02 The Age of Exploration
Vasco da Gama
When the Christian city of Constantinople (now Istanbul) was occupied by the Turks at the end of the fourteenth century, fleeing scholars brought Ptolemy’s works back to Italy. The Geography was translated into Latin in 1405 and hundreds of copies were printed by the end of the century. Europe started to look outwards. The Portuguese Prince Henry the Navigator (1394–1460) is regarded as the initiator of the great age of exploration; although he himself did not travel much, he was the patron of many voyages in Portuguese caravels that ventured far down the west coast of Africa. Henry wanted to reach India by sea for missionary and trade purposes, but the furthest his vessels sailed was to the coast of Sierra Leone. It was left to his compatriot Bartolomeu Diaz (c.1450–1500) to launch the age of Antarctic exploration.
Most early exploration of Antarctica was a process of whittling down the fabled Great South Land as empirical knowledge replaced conjecture. The Portuguese explorer Bartolomeu Diaz took the first significant step when he sailed down the west coast of Africa in 1487. At the time, it was still credible that Ptolemy was right and that Terra Incognita filled the bottom of the world with a coast across the temperate zone, so that the Atlantic and Indian oceans were in effect inland seas. It was a brave venture by Diaz, because other ancient predictions stated that humans could not survive the “torrid zone” at the equator. In January 1488 he was alongside the coast of what is now South Africa when storms drove him out to sea and he sailed south for a few days. When he turned east, he found no coast, and made landfall only by sailing north again. He had rounded the bottom of Africa. He realized that he had discovered a sea route to India, and that Africa, at least, was not joined to the Great South Land. When he returned there was talk of his leading a voyage to India, but it was another Portuguese explorer, Vasco da Gama (c.1469–1525), who sailed to India in 1497, thus proving that the Atlantic and Indian oceans were not landlocked. In March 1500 the Portuguese navigator Pedro Cabral led a fleet of 13 vessels to India, but to avoid the becalming waters of the Gulf of Guinea they sailed southwest far enough to see (and claim) the land now known as Brazil.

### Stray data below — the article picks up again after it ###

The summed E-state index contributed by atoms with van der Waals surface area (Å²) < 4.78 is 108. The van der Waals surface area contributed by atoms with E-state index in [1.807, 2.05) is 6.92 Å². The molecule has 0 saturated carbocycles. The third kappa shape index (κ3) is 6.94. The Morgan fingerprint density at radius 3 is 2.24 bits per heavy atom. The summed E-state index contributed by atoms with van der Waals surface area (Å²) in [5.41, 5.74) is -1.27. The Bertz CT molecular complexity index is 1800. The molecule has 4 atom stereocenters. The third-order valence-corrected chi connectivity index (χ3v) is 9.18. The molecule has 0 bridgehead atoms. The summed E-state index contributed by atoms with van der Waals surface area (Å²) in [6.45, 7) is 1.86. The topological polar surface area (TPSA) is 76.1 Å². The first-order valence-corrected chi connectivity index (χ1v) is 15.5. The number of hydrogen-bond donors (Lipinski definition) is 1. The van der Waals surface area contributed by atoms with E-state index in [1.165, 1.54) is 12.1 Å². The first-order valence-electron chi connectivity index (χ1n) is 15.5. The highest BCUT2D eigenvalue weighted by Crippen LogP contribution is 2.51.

Next came Amerigo Vespucci, born in Florence in 1454 and employed by Spain, then by Portugal, and finally by Spain again. In 1501 he led a Portuguese expedition that reached Brazil in January 1502 and proceeded south to the River Plate. There is some dispute over the authenticity of Vespucci’s papers, but it is likely that he sailed south along Argentina’s Patagonian coast. He concluded that he had discovered not a new route to Asia but a whole new world that was to become known as America—a name first used in 1507. Clearly the world was much larger than Ptolemy had calculated, and this was confirmed when, on 25 September 1513, the Spanish explorer Vasco Núñez de Balboa crossed the Isthmus of Panama and became the first European to see the vast Pacific Ocean.
author: David McGonigal